By DONALD G. McNEIL Jr., New York Times
May 15, 2017
A leading candidate to head the World Health Organization was accused this week of covering up three cholera epidemics in his home country, Ethiopia, when he was health minister — a charge that could seriously undermine his campaign to run the agency. Continue reading
By Hara Ethiopia – A disease that medical doctors believe is Ebola appears to be suspected in the Ethiopian capital. One west African origin diplomat has been admitted for flu like symptoms in Saint Yared General Hospital. Three more people have been also admitted to the black lion hospital, with a reported cases of bleeding and fever. Doctors in black lion hospital, speaking anonymously because of the sensitivity of the issue and afraid of reprisal action from government officials, are saying it is Ebola. The safety of the health staff and other patients still unknown. Continue reading
CNN) — Thomas Eric Duncan, the man with Ebola who traveled to the United States from Liberia, died Wednesday morning at Texas Health Presbyterian Hospital in Dallas, the hospital said. He had been in critical condition after being diagnosed with the virus in mid-September. People who have had contact with him are being monitored for symptoms.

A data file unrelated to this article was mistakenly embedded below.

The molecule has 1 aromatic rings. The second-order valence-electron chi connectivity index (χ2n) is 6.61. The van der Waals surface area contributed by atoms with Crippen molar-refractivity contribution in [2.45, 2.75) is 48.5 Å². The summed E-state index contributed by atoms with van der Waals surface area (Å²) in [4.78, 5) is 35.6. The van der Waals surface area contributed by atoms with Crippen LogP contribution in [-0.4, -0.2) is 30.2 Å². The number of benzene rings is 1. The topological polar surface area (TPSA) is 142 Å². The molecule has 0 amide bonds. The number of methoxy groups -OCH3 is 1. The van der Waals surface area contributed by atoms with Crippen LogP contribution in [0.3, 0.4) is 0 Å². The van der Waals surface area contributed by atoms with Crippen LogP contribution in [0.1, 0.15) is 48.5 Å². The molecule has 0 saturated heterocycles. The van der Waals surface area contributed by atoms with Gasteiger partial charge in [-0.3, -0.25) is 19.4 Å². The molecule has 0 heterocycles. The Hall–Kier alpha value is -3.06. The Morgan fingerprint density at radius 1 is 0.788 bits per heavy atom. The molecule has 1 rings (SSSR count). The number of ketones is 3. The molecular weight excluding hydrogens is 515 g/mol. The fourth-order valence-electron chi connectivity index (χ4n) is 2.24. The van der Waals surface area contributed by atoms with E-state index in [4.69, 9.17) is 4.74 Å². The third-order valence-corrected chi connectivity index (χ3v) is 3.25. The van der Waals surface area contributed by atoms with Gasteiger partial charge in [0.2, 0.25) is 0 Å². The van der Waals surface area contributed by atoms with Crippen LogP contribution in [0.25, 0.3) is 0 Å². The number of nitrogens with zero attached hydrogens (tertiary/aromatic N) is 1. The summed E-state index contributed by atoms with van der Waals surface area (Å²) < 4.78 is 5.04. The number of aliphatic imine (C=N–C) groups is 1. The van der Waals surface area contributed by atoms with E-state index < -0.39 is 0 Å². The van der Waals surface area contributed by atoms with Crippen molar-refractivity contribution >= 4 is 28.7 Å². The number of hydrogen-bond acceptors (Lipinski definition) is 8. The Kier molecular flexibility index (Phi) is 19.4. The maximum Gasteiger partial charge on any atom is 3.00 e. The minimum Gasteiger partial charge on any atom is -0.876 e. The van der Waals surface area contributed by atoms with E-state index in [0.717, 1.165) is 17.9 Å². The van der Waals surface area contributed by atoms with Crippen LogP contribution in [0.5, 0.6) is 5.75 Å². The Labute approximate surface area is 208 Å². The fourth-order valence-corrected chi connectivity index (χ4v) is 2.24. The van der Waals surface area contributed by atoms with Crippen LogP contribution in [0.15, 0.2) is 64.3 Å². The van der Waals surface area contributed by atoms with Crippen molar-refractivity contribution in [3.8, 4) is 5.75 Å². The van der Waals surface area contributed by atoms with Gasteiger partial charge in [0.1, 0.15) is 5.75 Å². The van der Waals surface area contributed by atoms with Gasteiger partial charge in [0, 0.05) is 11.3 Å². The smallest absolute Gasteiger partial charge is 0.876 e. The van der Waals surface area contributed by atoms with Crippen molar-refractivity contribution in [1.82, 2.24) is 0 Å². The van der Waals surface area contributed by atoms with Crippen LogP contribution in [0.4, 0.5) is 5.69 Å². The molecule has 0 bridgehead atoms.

It has just been a little over a week since Duncan began receiving treatment for the virus, and those days have spelled an “enormous test of our health system,” said Dr. David Lakey, the commissioner of the Texas Department of State Health Services. Continue reading
Borders closed to travelers from Guinea, Liberia and Sierra Leone in effort to contain deadly epidemic. Kenya is closing its borders to travelers from Guinea, Liberia and Sierra Leone, the three countries worst hit by the Ebola outbreak, the government has announced.
Kenya Airways also announced that it would suspend its flights to Freetown and Monrovia when the government travel ban on passengers comes into effect on Wednesday.
Former Israeli Prime Minister Ariel Sharon at the lighting of a Hanukkah candle at his Jerusalem office, on Dec. 27, 2005.
By Karl Vick – During the eight years that Ariel Sharon lay in a hospital bed, sustained by a feeding tube and turned at regular intervals to prevent bedsores, his great body shrank and his legacy slowly shifted. Both admired and reviled as Israel’s signature warrior during 58 of his first 72 years of life, Sharon in his coma has been more remembered for his only term as prime minister, five years marked first by restraint, then by actions both bold and unexpected, starting with the decision to pull Israeli troops and settlers out of the Gaza Strip in 2005. Continue reading